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WHAT A great use of advertising dollars! Here we are, about to celebrate the start of the year 2013 and, at the same time, remembering an advertising campaign that began in 1935. That it’s for Labatt’s Beer is part of the story. There’s a Russian Count involved as well.
Canada endured national prohibition of alcoholic beverages from 1918 to 1927, both dates earlier than those of U.S. prohibition’s Volstead Act, 1920 through 1933. Like other Canadian breweries during prohibition, Labatt Brewing Company in Ontario had to exist on numerous exemptions including “for export” provisions. It was part of the game that these exports were often just illegally across the river to Detroit.
With repeal came establishment of the Liquor Control Board of Ontario, together with bizarre subjectivity applied to “good” versus “bad” imbibing. Also, advertising of alcoholic beverages was tightly restricted.
Labatt’s response to the advertising restriction was artful and clever. In 1935, the company commissioned Count Alexis de Sakhnoffsky, auto stylist and technical editor of Esquire magazine, to design vehicles that would serve dually as delivery trucks as well as rolling advertisments.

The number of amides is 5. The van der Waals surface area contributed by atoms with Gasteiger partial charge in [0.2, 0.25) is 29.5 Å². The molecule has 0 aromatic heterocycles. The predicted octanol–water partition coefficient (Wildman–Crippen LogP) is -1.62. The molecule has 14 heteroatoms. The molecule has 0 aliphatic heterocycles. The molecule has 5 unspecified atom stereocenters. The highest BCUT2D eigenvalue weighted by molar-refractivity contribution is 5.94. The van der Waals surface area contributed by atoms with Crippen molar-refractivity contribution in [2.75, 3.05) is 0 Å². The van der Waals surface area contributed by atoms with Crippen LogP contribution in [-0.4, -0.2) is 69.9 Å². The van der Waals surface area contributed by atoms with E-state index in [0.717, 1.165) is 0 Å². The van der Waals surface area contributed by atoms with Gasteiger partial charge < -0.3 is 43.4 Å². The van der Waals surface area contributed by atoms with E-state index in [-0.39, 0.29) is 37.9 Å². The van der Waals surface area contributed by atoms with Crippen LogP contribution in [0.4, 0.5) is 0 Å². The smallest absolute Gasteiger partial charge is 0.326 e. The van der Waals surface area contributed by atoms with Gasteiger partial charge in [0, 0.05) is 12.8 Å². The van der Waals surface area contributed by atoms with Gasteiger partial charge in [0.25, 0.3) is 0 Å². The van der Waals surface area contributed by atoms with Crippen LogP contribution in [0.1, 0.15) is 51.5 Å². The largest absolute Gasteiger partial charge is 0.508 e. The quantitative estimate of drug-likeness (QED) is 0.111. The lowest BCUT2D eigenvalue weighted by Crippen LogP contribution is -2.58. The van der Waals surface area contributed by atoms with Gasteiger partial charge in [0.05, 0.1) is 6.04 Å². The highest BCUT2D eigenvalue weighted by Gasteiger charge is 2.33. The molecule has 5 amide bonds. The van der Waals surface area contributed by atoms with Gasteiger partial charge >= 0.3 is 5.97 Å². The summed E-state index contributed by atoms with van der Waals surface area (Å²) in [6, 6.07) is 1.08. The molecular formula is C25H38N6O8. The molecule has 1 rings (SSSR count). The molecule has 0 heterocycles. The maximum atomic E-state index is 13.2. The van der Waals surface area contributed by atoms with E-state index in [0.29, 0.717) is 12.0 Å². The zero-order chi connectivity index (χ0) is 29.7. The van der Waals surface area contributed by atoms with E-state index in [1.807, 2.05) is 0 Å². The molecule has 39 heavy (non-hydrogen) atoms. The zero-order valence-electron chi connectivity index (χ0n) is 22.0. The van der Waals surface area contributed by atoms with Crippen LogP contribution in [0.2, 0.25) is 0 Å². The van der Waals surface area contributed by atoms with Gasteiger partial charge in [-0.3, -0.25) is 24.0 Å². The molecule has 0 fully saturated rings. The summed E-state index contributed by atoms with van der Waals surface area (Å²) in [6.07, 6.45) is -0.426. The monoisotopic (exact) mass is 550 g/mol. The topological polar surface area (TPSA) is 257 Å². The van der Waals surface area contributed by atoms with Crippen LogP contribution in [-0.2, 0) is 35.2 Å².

The Count had left his native Russia in 1919, to avoid being caught up in the revolution. Within ten years, his design for the Cord L-29 had won the Grand Prize at the 1929 Monaco Concours d’Elegance and Grand Prix d’Honneur at the 1929 Beaulieu Concours.
In 1929, de Sakhnoffsky relocated to the U.S., where he expanded his work in industrial design. In addition to his Labatt’s commission, automotive clients included American Austin/Bantam and Steelcraft pedal cars.
In total, 18 Labatt’s Streamliners were delivering beer by 1939, when one of its second series earned a design award at the New York World’s Fair. A pair of third-generation Streamliners appeared shortly before World War II.
The bodywork of each Streamliner was fabricated by Smith Bros. of Toronto, with aluminum sheathing tacked to a wooden superstructure. Beneath this were a White Motor powerplant and Fruehauf drop frame chassis. The Streamliners were the first trucks in Canada to feature air brakes.
Streamliner drivers were specially trained to be Good Samaritans, offering aid to motorists. In return, when motorists sent in postcards detailing the aid, the drivers got bonuses.
The fourth de Sakhnoffsky design—and most striking—appeared in 1947. The last of the Streamliners continued in Labatt’s fleet until 1955.
Imagine the stunning impression Labatt’s Streamliners made in the 1930s. ds
© Dennis Simanaitis, SimanaitisSays.com, 2012